Looking to upgrade your outdoor entertainment space? Here's some inspiration.
Pizzas in Paradise
Amy and Karl Williams use their lush, European courtyard-inspired patio year-round for gatherings with friends, family dinners, cocktails at Thanksgiving and even to curl up by the fireplace with blankets on mild Christmas days. Yet, ironically, Amy says one of her favorite things about the outdoor space is how much she enjoys seeing it from inside their twice-renovated 1930s Aurora Hills home.
“I love how it looks when I’m in my house, because we have a lot of windows and doors,” she says. “I’m constantly using the stairs—and with all those windows, every time I look down, it’s just so pretty to look at.”
Her husband, a keen home cook, would probably say his favorite part of the upgraded space is the built-in pizza oven—or maybe the Kalamazoo grill, which Amy calls “the Ferrari of grills,” or the smoker that can be controlled with a cellphone, or the fact that the outdoor kitchen was designed to make sure Karl was never left out of the fun.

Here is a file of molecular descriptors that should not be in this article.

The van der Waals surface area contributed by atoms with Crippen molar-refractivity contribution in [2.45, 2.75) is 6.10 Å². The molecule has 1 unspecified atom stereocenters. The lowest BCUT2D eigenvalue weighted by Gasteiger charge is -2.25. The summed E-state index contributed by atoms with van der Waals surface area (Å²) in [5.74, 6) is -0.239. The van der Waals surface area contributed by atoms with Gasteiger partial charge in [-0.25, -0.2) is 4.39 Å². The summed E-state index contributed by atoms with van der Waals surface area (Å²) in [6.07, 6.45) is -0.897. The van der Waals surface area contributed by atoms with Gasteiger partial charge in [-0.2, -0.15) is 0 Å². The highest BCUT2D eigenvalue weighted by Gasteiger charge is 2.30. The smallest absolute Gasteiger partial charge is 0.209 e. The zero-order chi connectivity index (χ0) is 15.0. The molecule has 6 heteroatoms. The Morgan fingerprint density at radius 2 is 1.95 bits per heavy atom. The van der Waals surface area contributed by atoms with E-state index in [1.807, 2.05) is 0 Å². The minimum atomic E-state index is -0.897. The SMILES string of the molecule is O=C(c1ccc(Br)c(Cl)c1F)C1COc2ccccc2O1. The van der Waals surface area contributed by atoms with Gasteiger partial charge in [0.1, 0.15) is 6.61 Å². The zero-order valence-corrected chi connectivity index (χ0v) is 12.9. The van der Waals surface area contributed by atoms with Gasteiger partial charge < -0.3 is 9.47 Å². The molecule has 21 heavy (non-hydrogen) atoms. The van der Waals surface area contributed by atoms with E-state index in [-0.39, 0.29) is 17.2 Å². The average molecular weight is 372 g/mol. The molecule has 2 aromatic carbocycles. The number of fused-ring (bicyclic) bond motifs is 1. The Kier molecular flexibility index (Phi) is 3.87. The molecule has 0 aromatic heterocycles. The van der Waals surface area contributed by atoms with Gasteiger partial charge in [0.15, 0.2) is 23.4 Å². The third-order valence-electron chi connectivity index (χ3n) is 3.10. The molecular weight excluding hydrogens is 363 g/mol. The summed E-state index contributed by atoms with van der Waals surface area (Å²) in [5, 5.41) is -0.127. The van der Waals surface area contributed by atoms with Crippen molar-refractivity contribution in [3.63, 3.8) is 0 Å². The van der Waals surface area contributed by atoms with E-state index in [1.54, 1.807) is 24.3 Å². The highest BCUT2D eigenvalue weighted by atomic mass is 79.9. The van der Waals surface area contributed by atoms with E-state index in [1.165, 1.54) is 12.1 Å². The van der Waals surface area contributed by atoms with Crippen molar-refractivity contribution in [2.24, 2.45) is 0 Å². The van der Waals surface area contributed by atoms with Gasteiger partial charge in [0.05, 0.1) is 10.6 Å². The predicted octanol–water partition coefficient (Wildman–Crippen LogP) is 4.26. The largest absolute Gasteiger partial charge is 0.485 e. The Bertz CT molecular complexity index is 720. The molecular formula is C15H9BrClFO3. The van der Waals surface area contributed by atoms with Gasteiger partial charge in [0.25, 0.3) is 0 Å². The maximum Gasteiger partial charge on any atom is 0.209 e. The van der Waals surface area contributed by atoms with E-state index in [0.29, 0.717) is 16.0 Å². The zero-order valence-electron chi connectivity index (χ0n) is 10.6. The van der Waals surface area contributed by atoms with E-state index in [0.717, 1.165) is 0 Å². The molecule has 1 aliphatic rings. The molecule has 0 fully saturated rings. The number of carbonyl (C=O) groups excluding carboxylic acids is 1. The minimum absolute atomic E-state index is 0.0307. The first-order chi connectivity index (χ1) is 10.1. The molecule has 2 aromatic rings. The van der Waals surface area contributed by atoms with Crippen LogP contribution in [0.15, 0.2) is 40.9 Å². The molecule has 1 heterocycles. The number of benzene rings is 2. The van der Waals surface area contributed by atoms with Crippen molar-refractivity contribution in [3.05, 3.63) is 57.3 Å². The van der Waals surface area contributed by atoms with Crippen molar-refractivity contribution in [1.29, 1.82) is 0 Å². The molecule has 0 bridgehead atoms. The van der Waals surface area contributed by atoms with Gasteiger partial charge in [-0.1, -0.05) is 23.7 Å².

“While he’s cooking, he’s very much part of the entertainment space,” says landscape architect Susanne Fyffe, who designed the backyard oasis. “Everybody at the bar is drinking and talking, and you’re all interacting with ease, which was the point. I wanted to make sure the grill wasn’t off to the side, and he’s standing there by himself cooking. He’s right in the thick of things.”
As a longtime neighbor and one of Amy’s closest friends, Fyffe had her eye on the backyard for years before she got the opportunity to give it a makeover.
“They love to cook and entertain, and it was a very small, awkwardly shaped space,” she says. “They wanted it to feel like a little Italian garden and be able to entertain a lot of people and be cozy at the same time.”
To help create that vibe, Fyffe installed a fountain, a concrete dining table that seats 12 (and doubles as a pingpong table) and a pergola outfitted with a hanging lantern, plus what Fyffe calls “mini spotlights to put a glow on the table.”
Next to that is a lounge area in front of a stone fireplace and pizza hearth, complete with a nook for wood storage, Old World-inspired sconces, two refrigerator drawers, a smoker and a rustic wooden mantel.
On the dining terrace, Fyffe surrounded a bed of gravel with a band of bluestone, giving the effect of a rug. For plantings, she chose skip laurels, emerald-green arborvitae and Chindo viburnum to provide screening for the couple’s mostly shady yard, along with plenty of hydrangeas. Amy says she and Karl both love gardening, too, so at least that part of the upkeep is fun.
“Our neighborhood is super, super tight, and we have tons of friends, and we have been able to use it for get-togethers during Covid,” says Amy. “It feels like you’re not in Arlington. It could feel European, or it could even feel like California.”